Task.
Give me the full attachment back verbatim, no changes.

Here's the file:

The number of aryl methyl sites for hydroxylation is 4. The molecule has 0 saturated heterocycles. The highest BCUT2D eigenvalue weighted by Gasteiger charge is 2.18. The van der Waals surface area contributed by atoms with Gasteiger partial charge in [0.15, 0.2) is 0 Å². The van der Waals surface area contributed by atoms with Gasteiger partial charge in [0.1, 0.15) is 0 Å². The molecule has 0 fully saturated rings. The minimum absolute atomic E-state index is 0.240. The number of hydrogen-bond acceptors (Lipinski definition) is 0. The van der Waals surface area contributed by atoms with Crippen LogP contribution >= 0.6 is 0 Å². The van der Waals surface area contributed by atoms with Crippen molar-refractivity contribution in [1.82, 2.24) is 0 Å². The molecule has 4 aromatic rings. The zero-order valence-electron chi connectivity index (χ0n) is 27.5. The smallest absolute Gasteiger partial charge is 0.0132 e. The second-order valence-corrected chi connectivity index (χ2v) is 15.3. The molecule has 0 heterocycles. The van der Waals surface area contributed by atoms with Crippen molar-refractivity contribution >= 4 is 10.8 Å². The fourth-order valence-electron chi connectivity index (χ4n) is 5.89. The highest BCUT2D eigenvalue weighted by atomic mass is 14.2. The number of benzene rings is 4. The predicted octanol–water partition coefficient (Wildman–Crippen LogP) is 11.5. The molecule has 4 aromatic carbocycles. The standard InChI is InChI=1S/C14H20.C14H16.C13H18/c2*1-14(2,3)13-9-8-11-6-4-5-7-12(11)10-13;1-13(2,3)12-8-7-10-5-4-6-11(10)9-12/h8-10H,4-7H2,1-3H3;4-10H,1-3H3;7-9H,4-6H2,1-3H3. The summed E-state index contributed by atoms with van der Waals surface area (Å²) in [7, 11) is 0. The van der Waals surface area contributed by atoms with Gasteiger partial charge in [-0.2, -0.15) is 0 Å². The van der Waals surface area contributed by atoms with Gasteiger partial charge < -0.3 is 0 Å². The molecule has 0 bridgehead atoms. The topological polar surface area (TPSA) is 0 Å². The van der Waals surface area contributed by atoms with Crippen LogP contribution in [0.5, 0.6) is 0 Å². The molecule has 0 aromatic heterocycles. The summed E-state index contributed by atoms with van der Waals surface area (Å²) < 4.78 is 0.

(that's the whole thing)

The number of aryl methyl sites for hydroxylation is 4. The molecule has 0 saturated heterocycles. The highest BCUT2D eigenvalue weighted by Gasteiger charge is 2.18. The van der Waals surface area contributed by atoms with Gasteiger partial charge in [0.15, 0.2) is 0 Å². The van der Waals surface area contributed by atoms with Gasteiger partial charge in [0.1, 0.15) is 0 Å². The molecule has 0 fully saturated rings. The minimum absolute atomic E-state index is 0.240. The number of hydrogen-bond acceptors (Lipinski definition) is 0. The van der Waals surface area contributed by atoms with Crippen LogP contribution >= 0.6 is 0 Å². The van der Waals surface area contributed by atoms with Crippen molar-refractivity contribution in [1.82, 2.24) is 0 Å². The molecule has 4 aromatic rings. The zero-order valence-electron chi connectivity index (χ0n) is 27.5. The smallest absolute Gasteiger partial charge is 0.0132 e. The second-order valence-corrected chi connectivity index (χ2v) is 15.3. The molecule has 0 heterocycles. The van der Waals surface area contributed by atoms with Crippen molar-refractivity contribution >= 4 is 10.8 Å². The fourth-order valence-electron chi connectivity index (χ4n) is 5.89. The highest BCUT2D eigenvalue weighted by atomic mass is 14.2. The number of benzene rings is 4. The predicted octanol–water partition coefficient (Wildman–Crippen LogP) is 11.5. The molecule has 4 aromatic carbocycles. The standard InChI is InChI=1S/C14H20.C14H16.C13H18/c2*1-14(2,3)13-9-8-11-6-4-5-7-12(11)10-13;1-13(2,3)12-8-7-10-5-4-6-11(10)9-12/h8-10H,4-7H2,1-3H3;4-10H,1-3H3;7-9H,4-6H2,1-3H3. The summed E-state index contributed by atoms with van der Waals surface area (Å²) in [7, 11) is 0. The van der Waals surface area contributed by atoms with Gasteiger partial charge in [-0.2, -0.15) is 0 Å². The van der Waals surface area contributed by atoms with Gasteiger partial charge < -0.3 is 0 Å². The molecule has 0 bridgehead atoms. The topological polar surface area (TPSA) is 0 Å². The van der Waals surface area contributed by atoms with Crippen LogP contribution in [0.5, 0.6) is 0 Å². The molecule has 0 aromatic heterocycles. The summed E-state index contributed by atoms with van der Waals surface area (Å²) < 4.78 is 0.